Poverty in America is a moral issue.
Just in time for Labor Day, a new report on the gap between the boss and the average worker is a gleefully malicious attack on the richest CEOs.
The New York Times turns a spotlight on the super-rich who veil their affluence in assertions of the good that they do. It makes Gordon Gekko's naked greed look good.
A bloated overclass can drag down a society as surely as a swelling underclass.
New chasms are opening in the unequal terrain of American society: To the ranks of exploited domestics and factory workers, consider the emerging proletariat of adjunct faculty and temporary attorneys.
Is education widening the class divide?
It's getting close to New Year's and time for annual awards. And in the 2006 Sweepstakes of Greed, the winners are...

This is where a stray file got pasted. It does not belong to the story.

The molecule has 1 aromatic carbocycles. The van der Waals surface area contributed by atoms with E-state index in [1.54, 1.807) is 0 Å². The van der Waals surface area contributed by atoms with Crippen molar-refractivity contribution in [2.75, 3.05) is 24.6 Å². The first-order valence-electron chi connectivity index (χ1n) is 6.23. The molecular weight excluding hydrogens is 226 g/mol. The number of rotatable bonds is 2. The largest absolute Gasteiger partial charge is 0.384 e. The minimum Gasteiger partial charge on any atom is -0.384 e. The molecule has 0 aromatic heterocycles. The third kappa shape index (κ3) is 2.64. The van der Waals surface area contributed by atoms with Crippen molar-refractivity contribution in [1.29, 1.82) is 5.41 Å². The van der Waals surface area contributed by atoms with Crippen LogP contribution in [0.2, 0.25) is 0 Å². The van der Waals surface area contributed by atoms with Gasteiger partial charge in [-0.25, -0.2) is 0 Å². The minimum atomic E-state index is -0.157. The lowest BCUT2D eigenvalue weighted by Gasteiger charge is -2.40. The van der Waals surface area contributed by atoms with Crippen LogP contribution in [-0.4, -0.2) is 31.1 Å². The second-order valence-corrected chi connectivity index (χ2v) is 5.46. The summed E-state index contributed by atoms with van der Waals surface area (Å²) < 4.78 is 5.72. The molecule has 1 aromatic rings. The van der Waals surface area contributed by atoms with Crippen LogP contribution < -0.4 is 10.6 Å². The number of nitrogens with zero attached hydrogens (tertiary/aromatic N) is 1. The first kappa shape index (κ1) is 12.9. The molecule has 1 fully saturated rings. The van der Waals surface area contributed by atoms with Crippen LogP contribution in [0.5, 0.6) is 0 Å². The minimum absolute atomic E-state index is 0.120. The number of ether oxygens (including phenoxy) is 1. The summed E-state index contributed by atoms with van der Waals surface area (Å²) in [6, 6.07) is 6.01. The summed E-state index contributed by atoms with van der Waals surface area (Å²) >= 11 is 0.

A man can be rich, but only a nation can be wealthy. And if anyone
suffers from poverty, our whole country bears the shame.
Every person on this year's Forbes 400 list of America's richest people is a billionaire, who collectively possess about $1.25 trillion. Imagine how many Congressmen that will buy.
Before the storm, neoliberalism shaped the social and economic
inequities of New Orleans; after Hurricane Katrina, it worsened them
by making government the tool of corporations and investors.